LONG ISLAND’S ANTI-RACISM PROJECT GAINS NATIONAL RECOGNITION
Over the last month, America has grappled with its own difficult and painful history as it pertains to issues of race. For white Americans, this has been an opportunity to reckon, in many cases for the first time, with the legacy of slavery and racial injustice. But for black Americans, systemic racism is and has always been a lived experience. The question now, is how do we bridge that difference in understanding? The answer may not be too far from home –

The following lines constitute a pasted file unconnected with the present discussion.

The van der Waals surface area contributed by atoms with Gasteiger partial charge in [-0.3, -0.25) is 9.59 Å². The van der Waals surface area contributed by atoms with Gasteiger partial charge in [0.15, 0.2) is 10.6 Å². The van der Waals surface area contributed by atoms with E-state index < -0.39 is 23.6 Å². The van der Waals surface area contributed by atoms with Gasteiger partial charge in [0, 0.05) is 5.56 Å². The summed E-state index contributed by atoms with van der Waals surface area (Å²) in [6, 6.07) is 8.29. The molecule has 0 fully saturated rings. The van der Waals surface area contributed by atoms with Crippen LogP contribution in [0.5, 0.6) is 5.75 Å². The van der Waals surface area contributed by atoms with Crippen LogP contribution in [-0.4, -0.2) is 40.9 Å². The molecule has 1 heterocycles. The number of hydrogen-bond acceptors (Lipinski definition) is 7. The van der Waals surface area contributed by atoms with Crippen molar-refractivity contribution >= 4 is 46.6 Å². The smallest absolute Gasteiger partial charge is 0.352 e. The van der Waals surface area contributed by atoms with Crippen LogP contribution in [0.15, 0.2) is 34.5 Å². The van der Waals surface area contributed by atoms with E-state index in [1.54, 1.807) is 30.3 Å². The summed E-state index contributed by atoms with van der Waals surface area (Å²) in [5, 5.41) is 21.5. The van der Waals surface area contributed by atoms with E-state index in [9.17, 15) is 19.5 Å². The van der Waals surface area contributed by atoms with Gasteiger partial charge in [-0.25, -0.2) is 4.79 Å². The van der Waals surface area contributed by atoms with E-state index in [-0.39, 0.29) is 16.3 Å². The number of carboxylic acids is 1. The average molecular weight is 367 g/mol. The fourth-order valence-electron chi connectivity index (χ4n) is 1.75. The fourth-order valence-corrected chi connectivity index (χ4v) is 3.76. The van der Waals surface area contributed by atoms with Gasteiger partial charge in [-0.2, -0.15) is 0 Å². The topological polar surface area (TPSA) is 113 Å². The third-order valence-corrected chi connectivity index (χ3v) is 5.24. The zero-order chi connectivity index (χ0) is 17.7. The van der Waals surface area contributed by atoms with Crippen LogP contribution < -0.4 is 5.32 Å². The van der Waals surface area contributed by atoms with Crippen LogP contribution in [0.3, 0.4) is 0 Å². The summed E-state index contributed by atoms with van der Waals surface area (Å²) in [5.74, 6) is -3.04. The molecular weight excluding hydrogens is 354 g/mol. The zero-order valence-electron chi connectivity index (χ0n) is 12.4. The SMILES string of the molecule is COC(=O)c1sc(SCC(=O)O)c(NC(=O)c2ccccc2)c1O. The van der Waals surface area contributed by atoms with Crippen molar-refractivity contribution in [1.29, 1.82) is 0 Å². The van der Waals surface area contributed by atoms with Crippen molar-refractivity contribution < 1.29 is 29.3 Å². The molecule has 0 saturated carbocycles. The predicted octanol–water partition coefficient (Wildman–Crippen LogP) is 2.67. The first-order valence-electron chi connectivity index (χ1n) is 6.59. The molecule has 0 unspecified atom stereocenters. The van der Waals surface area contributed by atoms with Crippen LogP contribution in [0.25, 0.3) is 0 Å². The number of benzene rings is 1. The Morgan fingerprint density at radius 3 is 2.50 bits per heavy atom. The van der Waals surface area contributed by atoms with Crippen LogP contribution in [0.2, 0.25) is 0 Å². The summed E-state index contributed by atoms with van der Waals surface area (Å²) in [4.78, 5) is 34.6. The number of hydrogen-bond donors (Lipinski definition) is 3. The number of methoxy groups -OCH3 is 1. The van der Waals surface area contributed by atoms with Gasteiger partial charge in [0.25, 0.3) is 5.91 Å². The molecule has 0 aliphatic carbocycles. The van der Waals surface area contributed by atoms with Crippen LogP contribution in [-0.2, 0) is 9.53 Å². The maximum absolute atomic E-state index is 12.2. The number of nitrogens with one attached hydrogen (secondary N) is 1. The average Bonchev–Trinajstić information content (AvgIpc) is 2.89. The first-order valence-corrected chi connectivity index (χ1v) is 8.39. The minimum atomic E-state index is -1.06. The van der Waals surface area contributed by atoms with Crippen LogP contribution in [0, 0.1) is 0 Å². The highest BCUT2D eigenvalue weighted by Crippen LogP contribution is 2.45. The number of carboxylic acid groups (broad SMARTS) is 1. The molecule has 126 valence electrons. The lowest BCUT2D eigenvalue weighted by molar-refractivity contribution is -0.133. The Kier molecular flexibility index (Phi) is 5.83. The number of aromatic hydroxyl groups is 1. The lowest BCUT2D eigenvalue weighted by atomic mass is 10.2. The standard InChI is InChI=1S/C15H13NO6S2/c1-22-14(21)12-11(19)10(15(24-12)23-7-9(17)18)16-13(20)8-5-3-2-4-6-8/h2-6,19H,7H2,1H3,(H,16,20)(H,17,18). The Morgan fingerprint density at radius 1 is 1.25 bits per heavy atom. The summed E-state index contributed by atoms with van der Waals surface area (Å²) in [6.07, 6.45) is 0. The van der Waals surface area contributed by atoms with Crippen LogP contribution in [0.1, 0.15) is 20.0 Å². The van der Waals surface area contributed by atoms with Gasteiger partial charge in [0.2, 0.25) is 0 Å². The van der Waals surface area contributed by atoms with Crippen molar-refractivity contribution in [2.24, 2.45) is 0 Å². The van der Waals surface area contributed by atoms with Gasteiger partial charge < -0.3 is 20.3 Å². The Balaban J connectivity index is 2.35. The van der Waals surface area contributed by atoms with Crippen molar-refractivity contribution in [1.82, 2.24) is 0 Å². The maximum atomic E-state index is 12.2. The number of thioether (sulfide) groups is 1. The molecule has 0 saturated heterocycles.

On May 30th an Obama Foundation newsletter featured Long Island’s Anti-Racism Project, saying its website contained “very comprehensive and practical resources that the world should see.” The Obama Foundation’s email also shared a message from President Barack Obama addressing George Floyd’s death and how “for millions of Americans, being treated differently on account of race is tragically, painfully, maddeningly ‘normal’” — and shouldn’t be in 2020 America. This is the very same topic the Anti-Racism Project has made it their mission to inform communities about. For three years, this group of diverse members have led workshops discussing how to be “anti-racist” (taking concrete actions to eliminate one’s own racial bias and work to dismantle racist systems) in hopes of educating participants about how institutionalized racism, internalized racism and white privilege feed oppression. Tonight, Bill Walton, one of the project’s early participants turned facilitator and Hedda Marcus, a facilitator who helped develop the Anti-Racism Project’s curriculum, join us for a very candid discussion on social change and creating a society that is truly egalitarian.